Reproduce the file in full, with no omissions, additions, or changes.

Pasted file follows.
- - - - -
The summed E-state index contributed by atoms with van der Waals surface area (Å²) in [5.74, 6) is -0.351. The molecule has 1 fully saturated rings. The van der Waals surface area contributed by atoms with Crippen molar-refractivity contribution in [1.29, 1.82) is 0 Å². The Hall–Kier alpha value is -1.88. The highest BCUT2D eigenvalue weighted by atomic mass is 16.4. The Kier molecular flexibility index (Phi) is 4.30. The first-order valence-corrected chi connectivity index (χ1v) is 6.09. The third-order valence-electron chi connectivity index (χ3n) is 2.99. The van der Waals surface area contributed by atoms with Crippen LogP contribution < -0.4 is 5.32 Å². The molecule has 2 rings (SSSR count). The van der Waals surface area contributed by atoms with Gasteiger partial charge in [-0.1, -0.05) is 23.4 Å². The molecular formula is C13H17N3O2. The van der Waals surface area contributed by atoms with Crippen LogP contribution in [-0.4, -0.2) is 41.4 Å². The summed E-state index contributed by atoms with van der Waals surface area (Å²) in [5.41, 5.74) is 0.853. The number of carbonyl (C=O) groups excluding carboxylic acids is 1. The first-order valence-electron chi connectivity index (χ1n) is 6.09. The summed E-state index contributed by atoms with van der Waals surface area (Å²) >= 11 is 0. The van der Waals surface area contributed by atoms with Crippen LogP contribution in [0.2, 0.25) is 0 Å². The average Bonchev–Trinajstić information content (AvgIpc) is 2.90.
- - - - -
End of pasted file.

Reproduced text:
The summed E-state index contributed by atoms with van der Waals surface area (Å²) in [5.74, 6) is -0.351. The molecule has 1 fully saturated rings. The van der Waals surface area contributed by atoms with Crippen molar-refractivity contribution in [1.29, 1.82) is 0 Å². The Hall–Kier alpha value is -1.88. The highest BCUT2D eigenvalue weighted by atomic mass is 16.4. The Kier molecular flexibility index (Phi) is 4.30. The first-order valence-corrected chi connectivity index (χ1v) is 6.09. The third-order valence-electron chi connectivity index (χ3n) is 2.99. The van der Waals surface area contributed by atoms with Crippen LogP contribution < -0.4 is 5.32 Å². The molecule has 2 rings (SSSR count). The van der Waals surface area contributed by atoms with Gasteiger partial charge in [-0.1, -0.05) is 23.4 Å². The molecular formula is C13H17N3O2. The van der Waals surface area contributed by atoms with Crippen LogP contribution in [-0.4, -0.2) is 41.4 Å². The summed E-state index contributed by atoms with van der Waals surface area (Å²) in [5.41, 5.74) is 0.853. The number of carbonyl (C=O) groups excluding carboxylic acids is 1. The first-order valence-electron chi connectivity index (χ1n) is 6.09. The summed E-state index contributed by atoms with van der Waals surface area (Å²) >= 11 is 0. The van der Waals surface area contributed by atoms with Crippen LogP contribution in [0.2, 0.25) is 0 Å². The average Bonchev–Trinajstić information content (AvgIpc) is 2.90.